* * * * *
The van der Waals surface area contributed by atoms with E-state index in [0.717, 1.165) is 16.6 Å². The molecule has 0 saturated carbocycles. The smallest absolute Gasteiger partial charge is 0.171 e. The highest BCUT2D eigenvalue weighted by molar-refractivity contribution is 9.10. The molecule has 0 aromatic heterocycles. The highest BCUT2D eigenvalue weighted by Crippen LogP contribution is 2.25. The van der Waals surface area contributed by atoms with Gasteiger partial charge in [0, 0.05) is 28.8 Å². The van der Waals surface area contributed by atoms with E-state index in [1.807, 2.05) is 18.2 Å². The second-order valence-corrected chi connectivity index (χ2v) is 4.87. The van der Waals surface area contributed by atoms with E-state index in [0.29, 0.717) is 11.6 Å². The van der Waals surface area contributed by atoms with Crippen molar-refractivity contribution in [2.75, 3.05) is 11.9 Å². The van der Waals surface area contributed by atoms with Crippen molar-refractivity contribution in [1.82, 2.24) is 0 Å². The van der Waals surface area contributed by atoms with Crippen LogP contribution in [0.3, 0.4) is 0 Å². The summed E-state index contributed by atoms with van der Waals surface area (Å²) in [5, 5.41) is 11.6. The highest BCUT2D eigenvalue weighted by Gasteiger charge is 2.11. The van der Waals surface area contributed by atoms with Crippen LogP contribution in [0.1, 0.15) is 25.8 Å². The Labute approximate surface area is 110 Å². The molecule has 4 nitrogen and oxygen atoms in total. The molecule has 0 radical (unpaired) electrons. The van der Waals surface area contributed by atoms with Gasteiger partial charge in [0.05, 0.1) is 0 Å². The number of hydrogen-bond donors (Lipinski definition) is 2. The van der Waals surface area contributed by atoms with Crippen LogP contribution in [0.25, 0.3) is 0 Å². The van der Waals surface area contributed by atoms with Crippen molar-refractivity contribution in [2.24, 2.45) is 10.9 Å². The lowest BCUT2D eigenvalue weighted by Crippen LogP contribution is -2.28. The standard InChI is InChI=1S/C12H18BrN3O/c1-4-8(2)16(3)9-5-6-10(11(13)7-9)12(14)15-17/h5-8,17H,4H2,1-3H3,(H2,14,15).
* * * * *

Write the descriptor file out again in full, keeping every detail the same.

The van der Waals surface area contributed by atoms with E-state index in [0.717, 1.165) is 16.6 Å². The molecule has 0 saturated carbocycles. The smallest absolute Gasteiger partial charge is 0.171 e. The highest BCUT2D eigenvalue weighted by molar-refractivity contribution is 9.10. The molecule has 0 aromatic heterocycles. The highest BCUT2D eigenvalue weighted by Crippen LogP contribution is 2.25. The van der Waals surface area contributed by atoms with Gasteiger partial charge in [0, 0.05) is 28.8 Å². The van der Waals surface area contributed by atoms with E-state index in [1.807, 2.05) is 18.2 Å². The second-order valence-corrected chi connectivity index (χ2v) is 4.87. The van der Waals surface area contributed by atoms with E-state index in [0.29, 0.717) is 11.6 Å². The van der Waals surface area contributed by atoms with Crippen molar-refractivity contribution in [2.75, 3.05) is 11.9 Å². The van der Waals surface area contributed by atoms with Crippen molar-refractivity contribution in [1.82, 2.24) is 0 Å². The van der Waals surface area contributed by atoms with Crippen LogP contribution in [0.3, 0.4) is 0 Å². The summed E-state index contributed by atoms with van der Waals surface area (Å²) in [5, 5.41) is 11.6. The highest BCUT2D eigenvalue weighted by Gasteiger charge is 2.11. The van der Waals surface area contributed by atoms with Crippen LogP contribution in [0.1, 0.15) is 25.8 Å². The Labute approximate surface area is 110 Å². The molecule has 4 nitrogen and oxygen atoms in total. The molecule has 0 radical (unpaired) electrons. The van der Waals surface area contributed by atoms with Gasteiger partial charge in [0.05, 0.1) is 0 Å². The number of hydrogen-bond donors (Lipinski definition) is 2. The van der Waals surface area contributed by atoms with Crippen LogP contribution in [0.25, 0.3) is 0 Å². The van der Waals surface area contributed by atoms with Crippen molar-refractivity contribution in [2.24, 2.45) is 10.9 Å². The lowest BCUT2D eigenvalue weighted by Crippen LogP contribution is -2.28. The standard InChI is InChI=1S/C12H18BrN3O/c1-4-8(2)16(3)9-5-6-10(11(13)7-9)12(14)15-17/h5-8,17H,4H2,1-3H3,(H2,14,15).